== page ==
AbstractMarine bacterial lineages associated with algal blooms, such as the Roseobacter clade, have been well characterized in ecological and genomic contexts, yet such lineages have rarely been explored in freshwater blooms. This study performed phenotypic and genomic analyses of an alphaproteobacterial lineage ‘Candidatus Phycosocius’ (denoted the CaP clade), one of the few lineages ubiquitously associated with freshwater algal blooms, and described a novel species: ‘Ca. Phycosocius spiralis.’ Phylogenomic analyses indicated that the CaP clade is a deeply branching lineage in the Caulobacterales. Pangenome analyses revealed characteristic features of the CaP clade: aerobic anoxygenic photosynthesis and essential vitamin B auxotrophy. Genome size varies widely among members of the CaP clade (2.5–3.7 Mb), likely a result of independent genome reductions at each lineage. This includes a loss of tight adherence pilus genes (tad) in ‘Ca. P. spiralis’ that may reflect its adoption of a unique spiral cell shape and corkscrew-like burrowing activity at the algal surface. Notably, quorum sensing (QS) proteins showed incongruent phylogenies, suggesting that horizontal transfers of QS genes and QS-involved interactions with specific algal partners might drive CaP clade diversification. This study elucidates the ecophysiology and evolution of proteobacteria associated with freshwater algal blooms.
AbstractThe order Holosporales (Alphaproteobacteria) encompasses obligate intracellular bacterial symbionts of diverse Eukaryotes. These bacteria have highly streamlined genomes and can have negative fitness effects on the host. Herein, we present a comparative analysis of the first genome sequences of ‘Ca. Hepatincola porcellionum’, a facultative symbiont occurring extracellularly in the midgut glands of terrestrial isopods. Using a combination of long-read and short-read sequencing, we obtained the complete circular genomes of two Hepatincola strains and an additional metagenome-assembled draft genome. Phylogenomic analysis validated its phylogenetic position as an early-branching family-level clade relative to all other established Holosporales families associated with protists. A 16S rRNA gene survey revealed that this new family encompasses diverse bacteria associated with both marine and terrestrial host species, which expands the host range of Holosporales bacteria from protists to several phyla of the Ecdysozoa (Arthropoda and Priapulida). Hepatincola has a highly streamlined genome with reduced metabolic and biosynthetic capacities as well as a large repertoire of transmembrane transporters. This suggests that this symbiont is rather a nutrient scavenger than a nutrient provider for the host, likely benefitting from a nutrient-rich environment to import all necessary metabolites and precursors. Hepatincola further possesses a different set of bacterial secretion systems compared to protist-associated Holosporales, suggesting different host-symbiont interactions depending on the host organism.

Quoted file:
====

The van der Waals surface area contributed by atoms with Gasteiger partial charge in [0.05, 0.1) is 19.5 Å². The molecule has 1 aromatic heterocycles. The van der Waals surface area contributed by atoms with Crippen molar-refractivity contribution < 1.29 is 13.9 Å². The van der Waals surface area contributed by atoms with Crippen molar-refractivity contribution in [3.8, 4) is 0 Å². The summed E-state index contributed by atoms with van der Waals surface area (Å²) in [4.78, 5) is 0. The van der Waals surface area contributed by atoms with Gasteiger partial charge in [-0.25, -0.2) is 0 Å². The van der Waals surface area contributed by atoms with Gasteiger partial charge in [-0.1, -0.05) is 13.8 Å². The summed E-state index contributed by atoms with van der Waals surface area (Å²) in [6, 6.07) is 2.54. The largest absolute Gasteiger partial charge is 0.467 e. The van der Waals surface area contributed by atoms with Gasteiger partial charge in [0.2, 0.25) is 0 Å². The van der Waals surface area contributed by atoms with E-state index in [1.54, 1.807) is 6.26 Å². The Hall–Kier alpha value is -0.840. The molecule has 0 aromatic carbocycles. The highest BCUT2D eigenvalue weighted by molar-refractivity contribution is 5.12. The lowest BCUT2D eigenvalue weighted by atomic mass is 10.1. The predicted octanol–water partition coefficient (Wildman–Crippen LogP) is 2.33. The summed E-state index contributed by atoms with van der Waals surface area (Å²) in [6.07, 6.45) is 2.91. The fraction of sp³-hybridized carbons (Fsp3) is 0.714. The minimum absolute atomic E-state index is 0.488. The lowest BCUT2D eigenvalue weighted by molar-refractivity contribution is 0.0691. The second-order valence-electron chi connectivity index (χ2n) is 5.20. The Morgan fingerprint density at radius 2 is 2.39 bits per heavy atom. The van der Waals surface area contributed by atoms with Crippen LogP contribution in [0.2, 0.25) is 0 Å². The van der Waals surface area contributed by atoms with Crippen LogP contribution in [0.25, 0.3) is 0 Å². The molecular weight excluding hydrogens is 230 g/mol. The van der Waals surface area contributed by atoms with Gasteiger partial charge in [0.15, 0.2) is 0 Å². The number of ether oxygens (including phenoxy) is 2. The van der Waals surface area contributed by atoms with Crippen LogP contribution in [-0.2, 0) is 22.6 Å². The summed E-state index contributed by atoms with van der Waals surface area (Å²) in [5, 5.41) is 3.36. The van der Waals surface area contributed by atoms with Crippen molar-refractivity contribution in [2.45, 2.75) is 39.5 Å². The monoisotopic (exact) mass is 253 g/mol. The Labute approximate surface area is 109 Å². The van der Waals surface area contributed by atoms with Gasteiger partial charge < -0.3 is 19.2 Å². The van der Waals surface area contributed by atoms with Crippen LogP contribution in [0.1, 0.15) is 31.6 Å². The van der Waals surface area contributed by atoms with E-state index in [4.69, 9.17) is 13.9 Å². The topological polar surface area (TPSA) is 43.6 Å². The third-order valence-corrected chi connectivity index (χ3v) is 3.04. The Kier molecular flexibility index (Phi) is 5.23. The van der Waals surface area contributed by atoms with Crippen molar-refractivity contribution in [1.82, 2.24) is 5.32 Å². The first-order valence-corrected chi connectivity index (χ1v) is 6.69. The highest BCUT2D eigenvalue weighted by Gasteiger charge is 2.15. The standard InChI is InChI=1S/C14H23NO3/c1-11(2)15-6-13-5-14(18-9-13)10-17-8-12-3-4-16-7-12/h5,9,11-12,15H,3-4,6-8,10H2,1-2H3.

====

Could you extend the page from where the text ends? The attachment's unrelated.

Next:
AbstractAnaerobic ammonium oxidation (Anammox) bacteria are a group of extraordinary bacteria exerting a major impact on the global nitrogen cycle. Their phylogenetic breadth and diversity, however, are not well constrained. Here we describe a new, deep-branching family in the order of Candidatus Brocadiales, Candidatus Bathyanammoxibiaceae, members of which have genes encoding the key enzymes of the anammox metabolism. In marine sediment cores from the Arctic Mid-Ocean Ridge (AMOR), the presence of Ca. Bathyanammoxibiaceae was confined within the nitrate-ammonium transition zones with the counter gradients of nitrate and ammonium, coinciding with the predicted occurrence of the anammox process. Ca. Bathyanammoxibiaceae genomes encode the core genetic machinery for the anammox metabolism, including hydrazine synthase for converting nitric oxide and ammonium to hydrazine, and hydrazine dehydrogenase for hydrazine oxidation to dinitrogen gas, and hydroxylamine oxidoreductase for nitrite reduction to nitric oxide. Their occurrences assessed by genomes and 16S rRNA gene sequencings surveys indicate that they are present in both marine and terrestrial environments. By introducing the anammox potential of Ca. Bathyanammoxibiaceae and charactering their ideal niche in marine sediments, our findings suggest that the diversity and abundance of anammox bacteria may be higher than previously thought, and provide important insights on cultivating them in the future to not only assess their biogeochemical impacts but also constrain the emergence and evolutionary history of this functional guild on Earth.